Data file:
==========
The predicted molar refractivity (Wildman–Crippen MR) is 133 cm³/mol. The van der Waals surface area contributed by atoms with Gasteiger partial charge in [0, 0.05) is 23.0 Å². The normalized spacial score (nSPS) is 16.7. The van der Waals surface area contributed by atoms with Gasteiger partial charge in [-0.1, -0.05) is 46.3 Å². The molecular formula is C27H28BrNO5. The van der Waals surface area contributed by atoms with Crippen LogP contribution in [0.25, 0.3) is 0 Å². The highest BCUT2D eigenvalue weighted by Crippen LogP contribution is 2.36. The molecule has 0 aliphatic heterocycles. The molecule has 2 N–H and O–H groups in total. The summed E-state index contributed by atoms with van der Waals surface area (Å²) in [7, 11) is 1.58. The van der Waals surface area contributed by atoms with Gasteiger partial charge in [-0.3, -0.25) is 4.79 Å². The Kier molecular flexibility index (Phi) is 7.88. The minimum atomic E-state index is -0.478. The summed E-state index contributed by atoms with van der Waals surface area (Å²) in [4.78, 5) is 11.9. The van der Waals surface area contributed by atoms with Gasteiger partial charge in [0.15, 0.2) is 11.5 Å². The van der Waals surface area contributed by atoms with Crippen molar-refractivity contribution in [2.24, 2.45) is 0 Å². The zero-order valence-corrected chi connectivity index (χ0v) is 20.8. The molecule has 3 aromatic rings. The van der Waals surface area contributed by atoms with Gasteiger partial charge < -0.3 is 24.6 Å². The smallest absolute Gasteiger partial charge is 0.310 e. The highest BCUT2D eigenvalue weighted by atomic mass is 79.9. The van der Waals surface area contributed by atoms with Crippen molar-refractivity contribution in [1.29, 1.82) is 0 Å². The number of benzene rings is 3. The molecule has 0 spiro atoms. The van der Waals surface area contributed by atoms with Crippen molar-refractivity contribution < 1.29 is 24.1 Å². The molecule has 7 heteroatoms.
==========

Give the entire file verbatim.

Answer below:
The predicted molar refractivity (Wildman–Crippen MR) is 133 cm³/mol. The van der Waals surface area contributed by atoms with Gasteiger partial charge in [0, 0.05) is 23.0 Å². The normalized spacial score (nSPS) is 16.7. The van der Waals surface area contributed by atoms with Gasteiger partial charge in [-0.1, -0.05) is 46.3 Å². The molecular formula is C27H28BrNO5. The van der Waals surface area contributed by atoms with Crippen LogP contribution in [0.25, 0.3) is 0 Å². The highest BCUT2D eigenvalue weighted by Crippen LogP contribution is 2.36. The molecule has 0 aliphatic heterocycles. The molecule has 2 N–H and O–H groups in total. The summed E-state index contributed by atoms with van der Waals surface area (Å²) in [7, 11) is 1.58. The van der Waals surface area contributed by atoms with Gasteiger partial charge in [-0.3, -0.25) is 4.79 Å². The Kier molecular flexibility index (Phi) is 7.88. The minimum atomic E-state index is -0.478. The summed E-state index contributed by atoms with van der Waals surface area (Å²) in [4.78, 5) is 11.9. The van der Waals surface area contributed by atoms with Gasteiger partial charge in [0.15, 0.2) is 11.5 Å². The van der Waals surface area contributed by atoms with Crippen molar-refractivity contribution in [2.24, 2.45) is 0 Å². The zero-order valence-corrected chi connectivity index (χ0v) is 20.8. The molecule has 3 aromatic rings. The van der Waals surface area contributed by atoms with Gasteiger partial charge < -0.3 is 24.6 Å². The smallest absolute Gasteiger partial charge is 0.310 e. The highest BCUT2D eigenvalue weighted by atomic mass is 79.9. The van der Waals surface area contributed by atoms with Crippen molar-refractivity contribution in [1.29, 1.82) is 0 Å². The number of benzene rings is 3. The molecule has 0 spiro atoms. The van der Waals surface area contributed by atoms with Crippen molar-refractivity contribution < 1.29 is 24.1 Å². The molecule has 7 heteroatoms.